Jan 27 2013
Every aspect of the coming out process can help you feel relieved because you are no longer carrying as heavy a secret; in addition, coming out can help you feel more visible and less alone. Many transgender people are eager to come out to their families because they long for the recognition and love for their real selves that they have never fully felt. Others are reluctant to do so because they are pretty sure the reaction will be negative or they feel too fragile to handle parental rejection. Coming out to your parents is an intensely personal choice; there is no one decision that fits all transgender people and their families. If you’re considering coming out, there are certain things to consider.
Weigh the Pros and Cons
For some people, coming out seems vital, while for others the idea is terrifying. Either way, it’s important to carefully weigh the pros and cons before deciding whether or not to do so. That way, you can make sure you are aware of exactly what you’re getting into. For those eager to come out, doing a pro and con list helps ensure that there are no unpleasant surprises. For those who are reluctant, it helps check whether fears are realistic.
Take a sheet of paper and divide it in half. Set a timer for 10 minutes and free write everything that comes to mind in the “pro” column. Don’t censor yourself; keep writing even if what you’re writing doesn’t make sense. Do the same thing for the con column.
Once you’ve written your pros and cons list, put it aside for a couple of days. Then reread your list. Cross out anything that doesn’t make sense to you and highlight anything that resonates extremely strongly. Use the revised list to help you decide whether or not to come out right now.
Consider Various Ways to Come Out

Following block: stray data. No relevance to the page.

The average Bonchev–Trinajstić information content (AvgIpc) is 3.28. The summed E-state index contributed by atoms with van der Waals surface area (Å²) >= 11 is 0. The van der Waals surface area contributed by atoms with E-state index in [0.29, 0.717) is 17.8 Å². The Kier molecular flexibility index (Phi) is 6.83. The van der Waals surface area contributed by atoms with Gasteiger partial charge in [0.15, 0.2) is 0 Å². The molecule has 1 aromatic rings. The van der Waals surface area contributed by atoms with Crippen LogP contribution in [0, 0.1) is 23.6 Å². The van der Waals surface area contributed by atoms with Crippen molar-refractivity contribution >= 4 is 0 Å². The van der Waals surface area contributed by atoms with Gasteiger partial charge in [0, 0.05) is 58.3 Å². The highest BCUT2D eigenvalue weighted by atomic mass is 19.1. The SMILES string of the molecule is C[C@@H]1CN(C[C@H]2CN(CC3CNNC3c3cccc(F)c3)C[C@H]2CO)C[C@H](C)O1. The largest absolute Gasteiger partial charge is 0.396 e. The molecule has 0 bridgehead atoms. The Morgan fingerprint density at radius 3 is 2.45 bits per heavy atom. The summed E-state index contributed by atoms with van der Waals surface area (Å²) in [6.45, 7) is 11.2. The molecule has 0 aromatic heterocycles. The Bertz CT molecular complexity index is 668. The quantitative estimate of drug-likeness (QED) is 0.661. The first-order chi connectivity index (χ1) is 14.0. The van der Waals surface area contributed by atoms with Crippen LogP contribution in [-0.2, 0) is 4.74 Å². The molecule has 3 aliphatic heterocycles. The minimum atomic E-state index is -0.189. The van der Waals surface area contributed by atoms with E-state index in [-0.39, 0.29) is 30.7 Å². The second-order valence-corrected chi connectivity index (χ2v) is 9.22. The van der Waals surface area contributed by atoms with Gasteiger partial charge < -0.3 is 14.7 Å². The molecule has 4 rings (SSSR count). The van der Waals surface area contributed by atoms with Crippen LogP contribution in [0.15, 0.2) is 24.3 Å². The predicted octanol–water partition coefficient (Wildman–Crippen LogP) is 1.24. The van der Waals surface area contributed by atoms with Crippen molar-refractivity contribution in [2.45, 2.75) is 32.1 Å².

If you decide you want to come out, the next step is to figure out what the best way to come out is. Some people prefer to come out in person, while others may want to call their parents or even come out via email. Some people make videos or send letters with their current pictures.
There is no wrong way to come out. It’s all a matter of what you feel comfortable with.
In most cases, you should anticipate eventually having a face-to-face conversation with your parents. Even if you come out by letter or email, the point is to establish a relationship with them as your real self and strengthen your existing relationship with them. Unless your parents completely and irrevocably reject you, the first conversation you have with them about your gender identity is probably not going to be the last.
Don’t Expect Perfection
When I first came out to my parents, I expected that I would tell them, they would immediately accept it and that would be that. Now that I’ve traveled this journey with them for over a year, I can see how unrealistic that expectation was.
No matter how loving and accepting your family is, it’s going to take time for them to fully embrace your new identity. Even after they’ve accepted it, they may slip up from time to time. My parents still occasionally call me by my birth name because they knew me as the woman I wasn’t for over 30 years. If this happens to you, remember that your parents’ intention is more important than how perfectly they adjust to the new you. If your parents are trying to accept you as you are, that’s valuable. Don’t throw it away over mistakes.
Stages Parents May Go Through
Not every parent goes through every stage and not every parent goes through these stages in the same order. Some parents, unfortunately, stay stuck at the challenging or ignoring stage and may disown their children or refuse to ever call them by their chosen name and gender. Many parents do work through this and transition into acceptance if not outright advocacy.
There are some cases where it’s best to cut your ties and walk away, but it’s important to allow your parents the time and space to move through these stages at their own pace. If you decide you want to come out, consider how likely it is that your parents will react in some of these ways to your transition and decide what you will do if they do.
Are you unsure whether to come out to your parents or how to deal with their reaction? If so, help is on the way! Register for my new teleseminar “When Will My Parents Get It?” today! If you’d prefer to sign up for one-on-one coaching about handling your relationship with your parents, I still have slots available.